Fix and treat stiff neck
In most cases, a stiff neck is caused by muscle tension or muscle strain. These complaints can often be treated adequately and resolved within a few days. As a general rule, it is advisable to seek medical attention if the stiff neck does not disappear within a week, if the complaints worsen, or if the neck complaints are not accompanied by other disturbing symptoms, as is the case with meningitis. It is also wise to consult a doctor if there is an underlying medical condition that requires treatment.
Treating muscle tension
In the treatment of muscle tension headaches, the emphasis is on treatment without medications. First of all, it is important to find out what the triggering factors are or what the factors are that worsen the complaints. By avoiding these factors, the complaints can decrease or disappear completely. Sometimes adjustments to your work(place) are required. Furthermore, a number of therapies are possible, such as relaxation therapies to better deal with stress and tension and cognitive (behavioral) therapy to better deal with the consequences of pain. In addition, simple relaxation exercises can help to relax the neck muscles and prevent stiff neck and neck pain.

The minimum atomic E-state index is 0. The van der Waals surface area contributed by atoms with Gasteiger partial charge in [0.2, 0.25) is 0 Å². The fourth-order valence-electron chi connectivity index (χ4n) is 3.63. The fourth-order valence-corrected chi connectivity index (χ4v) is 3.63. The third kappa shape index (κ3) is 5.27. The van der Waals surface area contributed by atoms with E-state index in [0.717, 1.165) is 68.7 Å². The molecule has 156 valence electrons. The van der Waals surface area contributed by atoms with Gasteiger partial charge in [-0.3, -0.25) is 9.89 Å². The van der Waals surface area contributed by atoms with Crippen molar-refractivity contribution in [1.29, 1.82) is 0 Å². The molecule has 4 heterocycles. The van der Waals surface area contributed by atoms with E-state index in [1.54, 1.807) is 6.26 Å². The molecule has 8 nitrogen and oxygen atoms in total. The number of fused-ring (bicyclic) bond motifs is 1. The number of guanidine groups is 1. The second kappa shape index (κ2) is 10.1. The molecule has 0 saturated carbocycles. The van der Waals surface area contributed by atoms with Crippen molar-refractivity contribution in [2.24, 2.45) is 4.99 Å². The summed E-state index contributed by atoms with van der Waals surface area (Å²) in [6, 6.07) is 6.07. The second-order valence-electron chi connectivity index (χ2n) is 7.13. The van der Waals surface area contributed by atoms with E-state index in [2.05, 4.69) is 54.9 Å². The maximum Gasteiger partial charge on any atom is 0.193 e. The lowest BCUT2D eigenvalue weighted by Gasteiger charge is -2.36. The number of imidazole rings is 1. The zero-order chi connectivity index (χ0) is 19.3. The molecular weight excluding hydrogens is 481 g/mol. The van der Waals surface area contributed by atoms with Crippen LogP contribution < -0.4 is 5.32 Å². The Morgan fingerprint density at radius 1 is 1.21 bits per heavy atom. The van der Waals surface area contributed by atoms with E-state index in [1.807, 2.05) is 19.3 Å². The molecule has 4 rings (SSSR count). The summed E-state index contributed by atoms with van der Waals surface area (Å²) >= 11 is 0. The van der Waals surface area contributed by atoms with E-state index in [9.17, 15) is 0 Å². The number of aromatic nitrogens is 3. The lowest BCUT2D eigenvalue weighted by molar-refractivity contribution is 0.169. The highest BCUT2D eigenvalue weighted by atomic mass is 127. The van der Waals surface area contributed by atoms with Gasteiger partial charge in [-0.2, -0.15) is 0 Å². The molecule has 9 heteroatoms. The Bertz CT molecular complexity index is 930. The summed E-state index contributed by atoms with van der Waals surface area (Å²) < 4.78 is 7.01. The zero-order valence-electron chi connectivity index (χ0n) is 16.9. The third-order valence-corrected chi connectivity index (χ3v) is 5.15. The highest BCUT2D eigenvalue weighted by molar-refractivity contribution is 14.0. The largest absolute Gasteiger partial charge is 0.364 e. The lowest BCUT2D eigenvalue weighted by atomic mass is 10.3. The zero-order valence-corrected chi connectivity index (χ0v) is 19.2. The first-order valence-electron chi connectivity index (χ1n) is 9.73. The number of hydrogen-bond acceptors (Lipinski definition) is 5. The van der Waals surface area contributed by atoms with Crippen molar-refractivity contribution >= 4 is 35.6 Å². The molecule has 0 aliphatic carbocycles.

Heat against neck stiffness
Applying heat to the painful area in the form of creams, gels, a warm cherry stone bag, or a warm shower can relieve the pain.
Paracetamol has an analgesic and fever-reducing effect / Source: Martin Sulman
If necessary, use painkillers to ease the pain and to keep moving. It is important that you take the painkillers at a fixed time and build up a ‘mirror’ so that the pain does not arise again and again. Do this for a number of days and preferably use paracetamol: 500 mg 2 times a day.
Stiff neck: exercises
There are a number of simple exercises that you can perform for a ‘normal’ stiff neck. It can loosen your neck little by little. Simple neck exercises can provide relief from the complaints. These movements ensure that the joints and muscles in the neck work together. When these exercises are done six to eight times a day, a stiff neck can be prevented. Do these exercises carefully, without forcing anything and at a leisurely pace.
The exercises are:
- Bow your head: For example, bow your head forward and back ten times while continuing to look forward.
- Looking over your shoulder: You can then look back over your shoulder first to the left and then to the right. Repeat ten times.
- Bring ear to shoulder: then move your left ear to your left shoulder and then your right ear to your right shoulder. Repeat ten times.